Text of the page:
The authors look at organizational and individual narratives using four case studies that focus on intellectual disability, psychiatric diagnoses, autism, and a broad range of physical disabilities including cerebral palsy and muscular dystrophy. These cases explore the specific ways in which activism developed among parents and people with disabilities, as well as the points of alliance and the key points of contestation. Ultimately, Allies and Obstacles develops new insights into disability activism, policy, and the family.
A radical critique of architecture that places disability at the heart of the built environment
Disability critiques of architecture usually emphasize the need for modification and increased access, but The Architecture of Disability calls for a radical reorientation of this perspective by situating experiences of impairment as a new foundation for the built environment. With its provocative proposal for “the construction of disability,” this book fundamentally reconsiders how we conceive of and experience disability in our world.
Stressing the connection between architectural form and the capacities of the human body, David Gissen demonstrates how disability haunts the history and practice of architecture. Examining various historic sites, landscape designs, and urban spaces, he deconstructs the prevailing functionalist approach to accommodating disabled people in architecture and instead asserts that physical capacity is essential to the conception of all designed space.
By recontextualizing the history of architecture through the discourse of disability, The Architecture of Disability presents a unique challenge to current modes of architectural practice, theory, and education. Envisioning an architectural design that fully integrates disabled persons into its production, it advocates for looking beyond traditional notions of accessibility and shows how certain incapacities can offer us the means to positively reimagine the roots of architecture.
What is the direct impact that disability studies has on the lives of disabled people today? The editors and contributors to this essential anthology, Barriers and Belonging, provide thirty-seven personal narratives thatexplore what it means to be disabled and why the field of disability studies matters.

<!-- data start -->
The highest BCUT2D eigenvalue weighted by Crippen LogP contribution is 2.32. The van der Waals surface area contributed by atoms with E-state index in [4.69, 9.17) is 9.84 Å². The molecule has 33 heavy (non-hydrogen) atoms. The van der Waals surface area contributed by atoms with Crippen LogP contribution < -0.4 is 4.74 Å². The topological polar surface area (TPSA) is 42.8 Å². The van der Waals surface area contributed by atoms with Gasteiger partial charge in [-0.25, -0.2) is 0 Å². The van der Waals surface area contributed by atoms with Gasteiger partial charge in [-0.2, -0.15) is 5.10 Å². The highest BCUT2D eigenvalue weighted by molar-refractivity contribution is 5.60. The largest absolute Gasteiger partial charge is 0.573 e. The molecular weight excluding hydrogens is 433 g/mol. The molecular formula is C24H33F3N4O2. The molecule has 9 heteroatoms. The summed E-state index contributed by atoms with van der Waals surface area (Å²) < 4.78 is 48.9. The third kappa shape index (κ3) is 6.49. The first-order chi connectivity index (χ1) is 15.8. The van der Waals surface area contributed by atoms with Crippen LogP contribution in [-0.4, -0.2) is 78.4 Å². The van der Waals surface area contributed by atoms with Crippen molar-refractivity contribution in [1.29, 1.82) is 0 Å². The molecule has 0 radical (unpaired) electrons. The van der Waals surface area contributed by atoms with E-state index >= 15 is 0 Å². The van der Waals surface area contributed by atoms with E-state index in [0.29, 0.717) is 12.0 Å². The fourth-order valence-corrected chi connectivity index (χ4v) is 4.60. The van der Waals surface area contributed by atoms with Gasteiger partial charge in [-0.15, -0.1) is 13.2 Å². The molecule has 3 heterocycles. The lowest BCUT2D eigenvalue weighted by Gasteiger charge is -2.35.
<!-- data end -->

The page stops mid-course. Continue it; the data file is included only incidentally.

The editors frame the volume by introducing foundational themes of disability studies. They provide a context of how institutions—including the family, schools, government, and disability peer organizations—shape and transform ideas about disability. They explore how disability informs personal identity, interpersonal and community relationships, and political commitments. In addition, there are heartfelt reflections on living with mobility disabilities, blindness, deafness, pain, autism, psychological disabilities, and other issues. Other essays articulate activist and pride orientations toward disability, demonstrating the importance of reframing traditional narratives of sorrow and medicalization.
The critical, self-reflective essays in Barriers and Belonging provide unique insights into the range and complexity of disability experience.
In the neoliberal era, when human worth is measured by its relative utility within global consumer culture, selected disabled people have been able to gain entrance into late capitalist culture. The Biopolitics of Disability terms this phenomenon “ablenationalism” and asserts that “inclusion” becomes meaningful only if disability is recognized as providing modes of living that are alternatives to governing norms of productivity and independence. Thus, the book pushes beyond questions of impairment to explore how disability subjectivities create new forms of embodied knowledge and collective consciousness. The focus is on the emergence of new crip/queer subjectivities at work in disability arts, disability studies pedagogy, independent and mainstream disability cinema (e.g., Midnight Cowboy), internet-based medical user groups, anti-normative novels of embodiment (e.g., Richard Powers’s The Echo-Maker) and, finally, the labor of living in “non-productive” bodies within late capitalism.